Amazing Women in Weed

March 13, 2024

Margaret Mead

We continue our journey into the amazing women in weed today with Margaret Mead.

Early Life

American cultural anthropologist, author, professor, speaker, and cannabis advocate Margaret Mead, was born in Philadelphia, PA. December 16, 1901. Mead is the most well-known anthropologist, famous for her views on family, education, women’s rights, sexuality, race, poverty, and cannabis. Time magazine even named her “Mother of the World” in 1969.  Shortly after her birth, her parents relocated to Doylestown, PA., where she spent her her childhood and young adulthood years. After graduating High School, she decided to persue a degree in anthropology at Barnard College. After graduating with a Bachelors in Anthropology in 1923, she continued on to get her Masters from Columbia University in 1924. During this time, her passion for controversial areas of study, such as sex and cannabis, became clear. After gaining her Masters Degree, Mead decided to travel to Samoa to study how much of the stress of adolescence was due to biology and how much was due to culture. She returned home to earn her PHD. in anthropology from Columbia University in 1929.

Career Highlights

After receiving her PHD, Mead went on to have an impressive career. In 1926, she was hired by the American Museum of Natural History in NYC to help the public better understand anthropology. She continued her work here until her death. She became the President of the American Anthropology Association for Advancment of Science in 1960. She went on to teach at Fordham University, Columbia, and the University of Rhode Island. She received 28 honorary doctorates during the span of her career. Mead was even a New York Times bestselling author. She served as a diplomat to many presidents in the area of ecology and nutrition. Mead was inducted into the National Women’s Hall of Fame in 1976 and in 1979, President Jimmy Carter posthumously awarded her the Presidential Medal of Freedom. She was outspoken on topics that most would shy away from and spent the majority of her adult life fighting for those rights.

Weed Advocacy

Her passion for fighting for controversial rights included the legalization of cannabis. Mead long fought for legal access and the decriminalization of cannabis and she used her platform as a celebrated anthropologist to challenge the status quo and to advocate for legalization. It’s not even known if Mead was a cannabis consumer, as she only admitted to trying it in once in an interview. Despite this, she still believed in the safe, legal access to adults for its beneficial properties. Regardless of heavy criticism, she continued her fight. On October 27, 1969 at age 68, Mead testified in front of Congress in favor of cannabis legislation. “It is my considered opinion at present that [marihuana] is not harmful unless taken in enormous and excessive amounts. I believe we are damaging this country,  damaging our law, our whole law enforcement situation, damaging the trust between older people and younger people by its prohibition, and this is far more serious than any damage that might be done to a few over-users, because you can get damage with any kind of overuse.” Believing everyone over the age of 16 should legally be able to consume cannabis, she criticized the “government’s attempts to treat the use of drugs by adults punitively, instead of medically and socially.” She saw a need for a more rational and compassionate approach to drug laws, as well as a repair to the generational divide exacerbated by prohibition. Her advocacy and fight helped to pave the way for the legal cannabis market we know today. Her knowledge and passion were crucial in making essential changes in the governing of cannabis.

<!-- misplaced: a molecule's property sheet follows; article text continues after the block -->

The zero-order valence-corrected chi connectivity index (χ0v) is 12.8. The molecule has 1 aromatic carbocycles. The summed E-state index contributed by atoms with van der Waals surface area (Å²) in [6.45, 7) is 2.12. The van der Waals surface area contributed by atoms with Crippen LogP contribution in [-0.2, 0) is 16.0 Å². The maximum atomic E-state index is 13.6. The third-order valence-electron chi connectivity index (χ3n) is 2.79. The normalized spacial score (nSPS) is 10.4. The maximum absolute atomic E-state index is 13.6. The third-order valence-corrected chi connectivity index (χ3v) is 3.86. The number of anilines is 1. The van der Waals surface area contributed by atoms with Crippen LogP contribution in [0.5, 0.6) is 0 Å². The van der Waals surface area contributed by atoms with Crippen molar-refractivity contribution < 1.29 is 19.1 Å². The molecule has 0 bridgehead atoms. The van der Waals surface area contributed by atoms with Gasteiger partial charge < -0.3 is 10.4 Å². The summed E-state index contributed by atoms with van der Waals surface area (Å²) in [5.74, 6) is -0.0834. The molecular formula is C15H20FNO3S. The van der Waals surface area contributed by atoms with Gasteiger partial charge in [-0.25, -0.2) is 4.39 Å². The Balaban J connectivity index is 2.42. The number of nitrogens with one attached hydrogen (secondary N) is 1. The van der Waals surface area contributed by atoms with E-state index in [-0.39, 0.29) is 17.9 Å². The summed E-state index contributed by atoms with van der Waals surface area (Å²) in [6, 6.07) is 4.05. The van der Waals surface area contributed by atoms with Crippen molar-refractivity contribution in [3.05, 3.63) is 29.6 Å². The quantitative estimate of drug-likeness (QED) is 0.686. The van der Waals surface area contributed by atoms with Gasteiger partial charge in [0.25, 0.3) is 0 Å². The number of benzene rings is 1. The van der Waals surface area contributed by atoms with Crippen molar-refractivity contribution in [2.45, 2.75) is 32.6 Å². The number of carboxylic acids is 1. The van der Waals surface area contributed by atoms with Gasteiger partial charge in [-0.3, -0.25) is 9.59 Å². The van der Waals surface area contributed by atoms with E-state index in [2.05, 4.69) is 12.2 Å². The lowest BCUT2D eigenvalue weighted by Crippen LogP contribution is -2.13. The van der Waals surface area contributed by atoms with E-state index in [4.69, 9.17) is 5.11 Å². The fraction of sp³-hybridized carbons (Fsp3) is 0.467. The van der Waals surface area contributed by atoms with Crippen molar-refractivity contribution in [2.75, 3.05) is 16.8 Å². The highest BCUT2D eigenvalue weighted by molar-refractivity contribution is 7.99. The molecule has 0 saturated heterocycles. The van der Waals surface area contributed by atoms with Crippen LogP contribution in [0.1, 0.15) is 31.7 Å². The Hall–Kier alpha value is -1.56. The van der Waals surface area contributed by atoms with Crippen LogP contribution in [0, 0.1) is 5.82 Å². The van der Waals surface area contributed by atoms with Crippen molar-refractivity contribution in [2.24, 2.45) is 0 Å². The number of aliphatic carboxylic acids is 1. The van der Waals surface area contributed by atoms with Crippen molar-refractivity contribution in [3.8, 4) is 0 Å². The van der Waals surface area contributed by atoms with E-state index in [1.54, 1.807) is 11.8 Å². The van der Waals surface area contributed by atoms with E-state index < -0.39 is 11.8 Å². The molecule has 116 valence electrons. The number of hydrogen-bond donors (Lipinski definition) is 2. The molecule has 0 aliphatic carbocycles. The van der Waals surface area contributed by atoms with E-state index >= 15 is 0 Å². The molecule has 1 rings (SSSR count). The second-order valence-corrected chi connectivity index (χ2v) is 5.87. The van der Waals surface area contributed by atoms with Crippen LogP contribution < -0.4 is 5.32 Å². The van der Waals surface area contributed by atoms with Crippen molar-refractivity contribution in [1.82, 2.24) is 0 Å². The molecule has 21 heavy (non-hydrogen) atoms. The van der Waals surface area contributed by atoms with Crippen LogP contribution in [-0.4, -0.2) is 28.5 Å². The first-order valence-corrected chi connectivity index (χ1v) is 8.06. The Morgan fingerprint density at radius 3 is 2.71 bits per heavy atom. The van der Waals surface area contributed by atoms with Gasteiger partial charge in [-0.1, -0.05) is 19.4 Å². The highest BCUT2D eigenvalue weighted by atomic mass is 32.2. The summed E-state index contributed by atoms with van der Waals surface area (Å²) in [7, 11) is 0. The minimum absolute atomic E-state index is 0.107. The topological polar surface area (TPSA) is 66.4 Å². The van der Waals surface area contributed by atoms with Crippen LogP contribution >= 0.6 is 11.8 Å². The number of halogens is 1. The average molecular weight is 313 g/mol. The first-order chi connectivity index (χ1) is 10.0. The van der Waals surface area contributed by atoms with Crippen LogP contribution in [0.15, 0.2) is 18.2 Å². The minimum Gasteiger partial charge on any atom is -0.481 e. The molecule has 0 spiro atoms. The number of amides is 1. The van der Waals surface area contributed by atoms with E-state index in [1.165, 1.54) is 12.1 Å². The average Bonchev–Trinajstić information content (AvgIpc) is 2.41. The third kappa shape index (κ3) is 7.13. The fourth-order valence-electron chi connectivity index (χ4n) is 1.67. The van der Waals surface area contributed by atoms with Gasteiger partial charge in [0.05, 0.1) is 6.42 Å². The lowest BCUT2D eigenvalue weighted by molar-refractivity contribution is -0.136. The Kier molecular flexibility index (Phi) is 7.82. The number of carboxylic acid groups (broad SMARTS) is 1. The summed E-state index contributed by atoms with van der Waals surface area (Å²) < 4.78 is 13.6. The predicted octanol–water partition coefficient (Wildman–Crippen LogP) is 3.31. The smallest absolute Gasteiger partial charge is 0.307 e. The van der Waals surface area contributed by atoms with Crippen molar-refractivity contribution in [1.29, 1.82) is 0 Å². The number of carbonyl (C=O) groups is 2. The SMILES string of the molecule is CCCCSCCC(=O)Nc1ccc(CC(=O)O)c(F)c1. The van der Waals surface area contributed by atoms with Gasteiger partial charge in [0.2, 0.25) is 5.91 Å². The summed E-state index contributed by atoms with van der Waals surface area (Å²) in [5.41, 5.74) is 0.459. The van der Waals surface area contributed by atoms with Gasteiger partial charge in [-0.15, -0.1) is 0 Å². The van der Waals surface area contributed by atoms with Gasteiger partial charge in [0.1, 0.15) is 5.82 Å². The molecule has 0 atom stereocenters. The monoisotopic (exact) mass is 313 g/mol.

Maragret Mead died on November 15, 1978 from pancreatic cancer. She is buried in a cemetery in Buckingham, PA. Though she has long since passed, her legacy and life’s work still shine today.